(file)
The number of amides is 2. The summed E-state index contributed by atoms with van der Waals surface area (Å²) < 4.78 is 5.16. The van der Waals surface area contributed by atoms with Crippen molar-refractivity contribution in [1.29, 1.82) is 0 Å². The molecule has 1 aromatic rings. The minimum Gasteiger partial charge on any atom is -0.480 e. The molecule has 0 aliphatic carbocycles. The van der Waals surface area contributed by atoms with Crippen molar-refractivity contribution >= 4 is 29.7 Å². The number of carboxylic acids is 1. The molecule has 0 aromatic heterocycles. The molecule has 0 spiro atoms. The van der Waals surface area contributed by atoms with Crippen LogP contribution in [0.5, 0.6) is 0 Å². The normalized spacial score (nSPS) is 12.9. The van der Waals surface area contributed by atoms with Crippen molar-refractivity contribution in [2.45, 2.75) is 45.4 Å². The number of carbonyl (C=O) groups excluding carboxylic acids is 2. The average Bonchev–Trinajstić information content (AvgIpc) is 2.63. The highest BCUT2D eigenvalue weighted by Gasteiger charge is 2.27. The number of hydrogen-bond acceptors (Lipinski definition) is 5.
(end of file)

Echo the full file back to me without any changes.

The number of amides is 2. The summed E-state index contributed by atoms with van der Waals surface area (Å²) < 4.78 is 5.16. The van der Waals surface area contributed by atoms with Crippen molar-refractivity contribution in [1.29, 1.82) is 0 Å². The molecule has 1 aromatic rings. The minimum Gasteiger partial charge on any atom is -0.480 e. The molecule has 0 aliphatic carbocycles. The van der Waals surface area contributed by atoms with Crippen molar-refractivity contribution >= 4 is 29.7 Å². The number of carboxylic acids is 1. The molecule has 0 aromatic heterocycles. The molecule has 0 spiro atoms. The van der Waals surface area contributed by atoms with Crippen LogP contribution in [0.5, 0.6) is 0 Å². The normalized spacial score (nSPS) is 12.9. The van der Waals surface area contributed by atoms with Crippen molar-refractivity contribution in [2.45, 2.75) is 45.4 Å². The number of carbonyl (C=O) groups excluding carboxylic acids is 2. The average Bonchev–Trinajstić information content (AvgIpc) is 2.63. The highest BCUT2D eigenvalue weighted by Gasteiger charge is 2.27. The number of hydrogen-bond acceptors (Lipinski definition) is 5.